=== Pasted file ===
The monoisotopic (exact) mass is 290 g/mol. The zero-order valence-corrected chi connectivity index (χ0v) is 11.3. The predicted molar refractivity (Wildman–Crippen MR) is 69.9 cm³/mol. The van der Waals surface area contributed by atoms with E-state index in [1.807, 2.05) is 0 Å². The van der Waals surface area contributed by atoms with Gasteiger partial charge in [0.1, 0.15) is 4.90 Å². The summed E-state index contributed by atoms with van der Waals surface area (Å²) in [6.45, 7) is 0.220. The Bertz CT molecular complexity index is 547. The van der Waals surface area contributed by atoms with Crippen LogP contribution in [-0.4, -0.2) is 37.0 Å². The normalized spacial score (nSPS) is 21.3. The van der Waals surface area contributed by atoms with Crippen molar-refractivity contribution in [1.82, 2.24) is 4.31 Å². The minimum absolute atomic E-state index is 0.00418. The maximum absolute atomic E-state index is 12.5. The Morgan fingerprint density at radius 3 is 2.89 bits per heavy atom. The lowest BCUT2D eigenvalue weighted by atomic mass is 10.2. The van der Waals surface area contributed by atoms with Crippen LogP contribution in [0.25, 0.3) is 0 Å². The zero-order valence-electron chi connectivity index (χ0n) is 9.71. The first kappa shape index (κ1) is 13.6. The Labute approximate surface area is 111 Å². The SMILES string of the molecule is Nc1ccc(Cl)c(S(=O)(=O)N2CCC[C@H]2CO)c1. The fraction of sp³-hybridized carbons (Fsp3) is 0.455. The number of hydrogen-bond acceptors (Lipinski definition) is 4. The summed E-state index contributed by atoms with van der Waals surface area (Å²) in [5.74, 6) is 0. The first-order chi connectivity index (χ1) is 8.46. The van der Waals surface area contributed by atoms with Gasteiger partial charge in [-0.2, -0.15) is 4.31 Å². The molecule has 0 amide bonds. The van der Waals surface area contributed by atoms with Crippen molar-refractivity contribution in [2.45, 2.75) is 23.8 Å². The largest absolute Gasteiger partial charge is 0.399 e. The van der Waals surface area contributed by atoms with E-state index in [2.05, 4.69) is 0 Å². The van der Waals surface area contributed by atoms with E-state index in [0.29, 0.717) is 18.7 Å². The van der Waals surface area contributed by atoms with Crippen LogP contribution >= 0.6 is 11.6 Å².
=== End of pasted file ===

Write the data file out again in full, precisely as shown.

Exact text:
The monoisotopic (exact) mass is 290 g/mol. The zero-order valence-corrected chi connectivity index (χ0v) is 11.3. The predicted molar refractivity (Wildman–Crippen MR) is 69.9 cm³/mol. The van der Waals surface area contributed by atoms with E-state index in [1.807, 2.05) is 0 Å². The van der Waals surface area contributed by atoms with Gasteiger partial charge in [0.1, 0.15) is 4.90 Å². The summed E-state index contributed by atoms with van der Waals surface area (Å²) in [6.45, 7) is 0.220. The Bertz CT molecular complexity index is 547. The van der Waals surface area contributed by atoms with Crippen LogP contribution in [-0.4, -0.2) is 37.0 Å². The normalized spacial score (nSPS) is 21.3. The van der Waals surface area contributed by atoms with Crippen molar-refractivity contribution in [1.82, 2.24) is 4.31 Å². The minimum absolute atomic E-state index is 0.00418. The maximum absolute atomic E-state index is 12.5. The Morgan fingerprint density at radius 3 is 2.89 bits per heavy atom. The lowest BCUT2D eigenvalue weighted by atomic mass is 10.2. The van der Waals surface area contributed by atoms with Crippen LogP contribution in [0.25, 0.3) is 0 Å². The zero-order valence-electron chi connectivity index (χ0n) is 9.71. The first kappa shape index (κ1) is 13.6. The Labute approximate surface area is 111 Å². The SMILES string of the molecule is Nc1ccc(Cl)c(S(=O)(=O)N2CCC[C@H]2CO)c1. The fraction of sp³-hybridized carbons (Fsp3) is 0.455. The number of hydrogen-bond acceptors (Lipinski definition) is 4. The summed E-state index contributed by atoms with van der Waals surface area (Å²) in [5.74, 6) is 0. The first-order chi connectivity index (χ1) is 8.46. The van der Waals surface area contributed by atoms with Gasteiger partial charge in [-0.2, -0.15) is 4.31 Å². The molecule has 0 amide bonds. The van der Waals surface area contributed by atoms with Crippen molar-refractivity contribution in [2.45, 2.75) is 23.8 Å². The largest absolute Gasteiger partial charge is 0.399 e. The van der Waals surface area contributed by atoms with E-state index in [2.05, 4.69) is 0 Å². The van der Waals surface area contributed by atoms with E-state index in [0.29, 0.717) is 18.7 Å². The van der Waals surface area contributed by atoms with Crippen LogP contribution >= 0.6 is 11.6 Å².